Just recently during the Playstation 5 reveal event we got a look at the game Little Devil Inside made by the small studio Neostream. The trailer showed among other things one of the characters going on adventures in various locations and getting into all sorts of trouble. In one of those locations our (assumed) protagonist was being chased down by dark skinned, tribal looking people wearing large masks and using blowguns. This has resulted in a bit of a blowback on social media accusing the devs of racial stereotyping - specifically that these indigenous looking people were the aggressors and that you, as the white Indiana Jones type, were pillaging their lands and obviously that they looked like native Africans.
Now Neostream have posted a message on their Facebook stating in short that they had no intention of actively mimicking any one culture and were trying to make "guardian" like characters that wore masks and looked kind of wild - but since they don't want to offend anyone they will change the design.
Here is the message in full taken from their Facebook page:
"Dear all,In answer to a series of inquries made in the last 24 hours regarding certain character deign revealed in the PlayStation PS5 Reveal Event showcase trailer yesterday, the LDI team wish to make the following announcement.
Racist stereotypes of any kind were absolutely not intended, we were not aware of the stereotypical connotations and wish to apologize to anyone who may have been offended by the character design.
In addition, no one (not just limited to team members) has ever commented or hinted on the character designs. However, these characters have not been revealed publicly elsewhere prior to the event.
The design intention was to create characters who are protectors/guardians of a particular mystic region in the world of Little Devil Inside. We were not producing character designs referenced on any real African and/or Afro-American human tribes.
The focus was on creating colorful masks and our designers were researching masks from all various cultures. As characters in the game, they move in groups and use blow darts that paralyze when hit. We wished to add character to the mask design and give it life to it - something like the little Kakamora characters in Disney's Moana.
However, regardless of our intentions, if any people were offended in any way, we sincerely apologize.
We will be making the following fixes to the current characters but if it ends up not being suitable to the game as a whole, we may change the design entirely.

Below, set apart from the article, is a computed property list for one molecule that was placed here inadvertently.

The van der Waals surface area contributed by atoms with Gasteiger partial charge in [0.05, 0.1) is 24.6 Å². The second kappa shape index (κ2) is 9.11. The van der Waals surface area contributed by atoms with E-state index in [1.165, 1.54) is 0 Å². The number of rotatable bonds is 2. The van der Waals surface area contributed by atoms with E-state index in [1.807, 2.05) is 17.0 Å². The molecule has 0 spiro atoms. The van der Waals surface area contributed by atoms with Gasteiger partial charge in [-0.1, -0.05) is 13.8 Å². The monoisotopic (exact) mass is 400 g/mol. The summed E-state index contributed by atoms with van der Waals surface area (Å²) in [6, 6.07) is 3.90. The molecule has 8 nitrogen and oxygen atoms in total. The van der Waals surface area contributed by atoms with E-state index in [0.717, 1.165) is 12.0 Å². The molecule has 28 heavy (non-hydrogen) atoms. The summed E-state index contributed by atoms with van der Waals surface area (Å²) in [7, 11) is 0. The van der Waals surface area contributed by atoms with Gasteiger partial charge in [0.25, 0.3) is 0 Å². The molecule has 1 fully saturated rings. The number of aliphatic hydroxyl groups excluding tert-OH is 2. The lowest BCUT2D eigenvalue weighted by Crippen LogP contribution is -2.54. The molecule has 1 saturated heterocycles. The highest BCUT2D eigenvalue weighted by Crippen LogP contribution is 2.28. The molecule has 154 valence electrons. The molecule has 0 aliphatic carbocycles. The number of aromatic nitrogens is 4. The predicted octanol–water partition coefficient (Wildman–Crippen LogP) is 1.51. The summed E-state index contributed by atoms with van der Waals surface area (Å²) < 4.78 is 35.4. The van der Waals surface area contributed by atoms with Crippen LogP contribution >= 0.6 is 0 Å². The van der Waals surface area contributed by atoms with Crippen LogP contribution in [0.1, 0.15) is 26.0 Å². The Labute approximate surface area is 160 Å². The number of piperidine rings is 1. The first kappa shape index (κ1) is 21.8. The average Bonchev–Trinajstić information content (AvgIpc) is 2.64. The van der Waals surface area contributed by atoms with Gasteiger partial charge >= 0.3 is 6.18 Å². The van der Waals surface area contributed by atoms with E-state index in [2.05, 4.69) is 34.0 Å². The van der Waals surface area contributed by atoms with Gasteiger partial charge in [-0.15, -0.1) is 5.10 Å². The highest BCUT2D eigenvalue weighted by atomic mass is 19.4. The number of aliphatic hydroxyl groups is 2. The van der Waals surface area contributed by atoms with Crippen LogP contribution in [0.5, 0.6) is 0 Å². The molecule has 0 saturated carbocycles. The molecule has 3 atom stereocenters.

1. Remove the Dreadlocks.
2. Change the bold lips.
3. Change skin tone.
4. Tweak the dart blower so it looks less like a joint.
On a minor note, this is our first game title and we are still quite naive in many areas.
As always, we thank you all for your support!"
Of course arguments fell on both sides of the matter. Plenty of people thought this is a great show of understanding and owning up to an honest mistake stemming from cultural ignorance. Others think it's a case of the internet mob bullying developers into changing their games. Personally I'm somewhat split down the middle on this issue. Of course I think it's terrific that they showed a lot of humility and simply decided to change the characters in order to not offend anyone. If you don't have to then why not? Thats a great move for everyone involved. That said, from what little digging I did this is a small team comprised of 12 people and the whole game is a Kickstarter backed project. They're from South Korea so when they say they had no idea this might be offensive to anyone I'm pretty sure they are being genuine. I do feel a certain way about a tiny team like this having to go back and re-do character designs because the internet yelled at them. I'm just not sure I can actually gauge how offensive or politically incorrect these original designs were - I can obviously see the tribal similarities but at what point is it offensive? I suppose at any? Interestingly enough I was recently listening to Waypoint go over this Sony presentation and when this game came up one of the very first things Austin Walker brought up was vaguely remembering an old trailer of this game showing "tribal" antagonists chasing the hero on wild animals and how thats troubling imagery. If this was something that above all else stuck in Austins mind after all this time then obviously there is something there.
What do you guys think of this whole thing? Is the internet getting a little nuts or is this a great showing of how a developer can better their game through Social Media feedback? It's obviously not a binary situation of wrong or right, and the end result is a net positive, but does this set an unhealthy precedent and expectations of developers? Most recently the Sonic movie was drastically changed last minute due to a massively negative reaction to the character design, and similarly the product was better for it but a lot of conversation was had about the human cost those changes required.